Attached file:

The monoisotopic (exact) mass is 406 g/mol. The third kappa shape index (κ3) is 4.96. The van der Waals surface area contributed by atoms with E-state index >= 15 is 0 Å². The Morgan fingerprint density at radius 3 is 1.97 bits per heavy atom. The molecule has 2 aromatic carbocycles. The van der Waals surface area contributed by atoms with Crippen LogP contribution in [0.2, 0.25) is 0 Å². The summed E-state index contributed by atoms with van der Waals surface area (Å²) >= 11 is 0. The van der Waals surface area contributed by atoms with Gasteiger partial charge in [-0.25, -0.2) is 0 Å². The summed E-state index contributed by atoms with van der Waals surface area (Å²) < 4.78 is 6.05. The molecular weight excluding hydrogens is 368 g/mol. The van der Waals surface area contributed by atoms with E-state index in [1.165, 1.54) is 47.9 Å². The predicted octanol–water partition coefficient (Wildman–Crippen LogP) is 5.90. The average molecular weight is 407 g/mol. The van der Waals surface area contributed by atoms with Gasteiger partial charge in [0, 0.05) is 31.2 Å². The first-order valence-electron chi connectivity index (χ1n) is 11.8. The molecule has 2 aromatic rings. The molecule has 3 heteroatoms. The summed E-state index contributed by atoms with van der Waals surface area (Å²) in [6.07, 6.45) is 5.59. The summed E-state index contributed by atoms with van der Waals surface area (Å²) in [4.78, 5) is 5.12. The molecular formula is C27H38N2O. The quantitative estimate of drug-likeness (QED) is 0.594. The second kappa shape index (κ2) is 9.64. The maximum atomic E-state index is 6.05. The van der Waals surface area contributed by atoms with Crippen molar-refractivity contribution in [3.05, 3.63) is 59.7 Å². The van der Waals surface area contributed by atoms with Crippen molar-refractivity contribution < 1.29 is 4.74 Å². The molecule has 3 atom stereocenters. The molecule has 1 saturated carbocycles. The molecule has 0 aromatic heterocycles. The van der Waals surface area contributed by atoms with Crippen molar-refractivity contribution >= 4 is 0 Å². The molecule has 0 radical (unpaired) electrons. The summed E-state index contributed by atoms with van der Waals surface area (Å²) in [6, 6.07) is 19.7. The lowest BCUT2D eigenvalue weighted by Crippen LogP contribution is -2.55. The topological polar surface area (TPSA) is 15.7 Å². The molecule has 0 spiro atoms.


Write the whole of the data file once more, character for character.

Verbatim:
The monoisotopic (exact) mass is 406 g/mol. The third kappa shape index (κ3) is 4.96. The van der Waals surface area contributed by atoms with E-state index >= 15 is 0 Å². The Morgan fingerprint density at radius 3 is 1.97 bits per heavy atom. The molecule has 2 aromatic carbocycles. The van der Waals surface area contributed by atoms with Crippen LogP contribution in [0.2, 0.25) is 0 Å². The summed E-state index contributed by atoms with van der Waals surface area (Å²) >= 11 is 0. The van der Waals surface area contributed by atoms with Gasteiger partial charge in [-0.25, -0.2) is 0 Å². The summed E-state index contributed by atoms with van der Waals surface area (Å²) < 4.78 is 6.05. The molecular weight excluding hydrogens is 368 g/mol. The van der Waals surface area contributed by atoms with E-state index in [1.165, 1.54) is 47.9 Å². The predicted octanol–water partition coefficient (Wildman–Crippen LogP) is 5.90. The average molecular weight is 407 g/mol. The van der Waals surface area contributed by atoms with Gasteiger partial charge in [0, 0.05) is 31.2 Å². The first-order valence-electron chi connectivity index (χ1n) is 11.8. The molecule has 2 aromatic rings. The molecule has 3 heteroatoms. The summed E-state index contributed by atoms with van der Waals surface area (Å²) in [6.07, 6.45) is 5.59. The summed E-state index contributed by atoms with van der Waals surface area (Å²) in [4.78, 5) is 5.12. The molecular formula is C27H38N2O. The quantitative estimate of drug-likeness (QED) is 0.594. The second kappa shape index (κ2) is 9.64. The maximum atomic E-state index is 6.05. The van der Waals surface area contributed by atoms with Crippen molar-refractivity contribution in [3.05, 3.63) is 59.7 Å². The van der Waals surface area contributed by atoms with Crippen molar-refractivity contribution < 1.29 is 4.74 Å². The molecule has 3 atom stereocenters. The molecule has 1 saturated carbocycles. The molecule has 0 aromatic heterocycles. The van der Waals surface area contributed by atoms with Crippen molar-refractivity contribution >= 4 is 0 Å². The molecule has 0 radical (unpaired) electrons. The summed E-state index contributed by atoms with van der Waals surface area (Å²) in [6, 6.07) is 19.7. The lowest BCUT2D eigenvalue weighted by Crippen LogP contribution is -2.55. The topological polar surface area (TPSA) is 15.7 Å². The molecule has 0 spiro atoms.